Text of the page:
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JavaScript Object-Oriented JavaScript (2015) Introduction to Methods Object Literal Review

Sam Parkash
Sam Parkash
6,645 Points

object literals vs properties

Hi,

Can someone please explain to me the difference and benefit of using an object literal over a property? From my understanding so far they are the same thing except object literals just let you get away with having a space in your property name or something else that is usually invalid.

Sam Parkash Thanks for asking this. I was wondering the same thing.

3 Answers

Julie Myers
Julie Myers
7,627 Points

An object literal and a property are two completely different things. An object literal is one way of creating an object, and an object has methods and properties. A property is a part of what makes up an object. For example:

//This is creating an object using object literal technique:
var myObject = {
  name: "Alice",
  age: 18,
  getName: function() {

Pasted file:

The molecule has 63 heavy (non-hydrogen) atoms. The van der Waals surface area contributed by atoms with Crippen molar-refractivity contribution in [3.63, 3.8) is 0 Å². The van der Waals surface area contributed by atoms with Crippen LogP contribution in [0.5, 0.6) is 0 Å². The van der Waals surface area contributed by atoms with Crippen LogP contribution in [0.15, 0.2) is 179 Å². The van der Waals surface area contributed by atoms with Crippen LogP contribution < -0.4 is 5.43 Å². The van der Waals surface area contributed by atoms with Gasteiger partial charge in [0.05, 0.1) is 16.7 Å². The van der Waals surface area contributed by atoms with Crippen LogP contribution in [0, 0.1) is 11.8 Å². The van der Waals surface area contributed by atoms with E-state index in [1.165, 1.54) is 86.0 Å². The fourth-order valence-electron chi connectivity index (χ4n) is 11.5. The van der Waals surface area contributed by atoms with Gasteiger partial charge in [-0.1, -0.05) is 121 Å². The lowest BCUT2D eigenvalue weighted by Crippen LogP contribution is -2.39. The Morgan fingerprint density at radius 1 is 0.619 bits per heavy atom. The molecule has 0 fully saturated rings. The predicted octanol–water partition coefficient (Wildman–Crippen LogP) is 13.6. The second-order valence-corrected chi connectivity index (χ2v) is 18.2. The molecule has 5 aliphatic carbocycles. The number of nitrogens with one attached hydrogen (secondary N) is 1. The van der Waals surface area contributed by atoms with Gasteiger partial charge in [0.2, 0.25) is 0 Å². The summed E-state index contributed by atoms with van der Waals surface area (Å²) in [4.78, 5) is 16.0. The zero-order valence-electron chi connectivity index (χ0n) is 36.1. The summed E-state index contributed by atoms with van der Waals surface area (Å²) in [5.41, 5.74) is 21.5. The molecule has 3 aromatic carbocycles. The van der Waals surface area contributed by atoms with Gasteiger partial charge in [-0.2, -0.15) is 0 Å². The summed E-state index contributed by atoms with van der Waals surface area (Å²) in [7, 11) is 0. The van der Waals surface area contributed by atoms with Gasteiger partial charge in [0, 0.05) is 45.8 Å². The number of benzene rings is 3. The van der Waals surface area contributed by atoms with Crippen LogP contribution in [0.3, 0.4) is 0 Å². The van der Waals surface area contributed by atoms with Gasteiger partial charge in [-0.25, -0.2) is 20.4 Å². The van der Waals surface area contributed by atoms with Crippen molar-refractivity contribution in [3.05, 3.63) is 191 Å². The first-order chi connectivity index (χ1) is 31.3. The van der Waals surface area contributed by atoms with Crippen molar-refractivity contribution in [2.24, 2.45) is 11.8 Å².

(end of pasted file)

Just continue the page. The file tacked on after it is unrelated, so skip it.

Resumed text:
console.log(this.name);
   }
}

/*
name and age are both properties of the object myObject.
getName is a method of the object myObject.
*/

There are other ways of creating an object such as using the constructor function with the new keyword.

Julie Myers
Julie Myers
7,627 Points

You're welcome. :)

Jeremy Castanza
Jeremy Castanza
12,080 Points

Sam, I think that your question was just missing some of the correct terminology. However, Julie provided a good explanation for the way that the question was worded.

I think you might have been getting at the difference between dot notation versus square bracket syntax - when it comes to calling a key value pair for a property or calling a method.

Ultimately, dot notation is probably more widely used and preferred

myObject.name

Rather than square bracket syntax...

myObject["name"]

I think what Andrew was getting at is that there's more than one way to get your property information. This could be useful if let's say that I built an object like this and you're trying to access my object for your own program. For example:

var myObject = {
  "Aren't I cool?": "Alice"
}

If I built my object this way, you would be forced to change the key for my object. Changing other people's code is always a dicey proposition since you'll have to keep doing it upon updates. Otherwise, you could access the property by using square bracket notation like this:

myObject["Aren't I cool?"]

Hope this helps!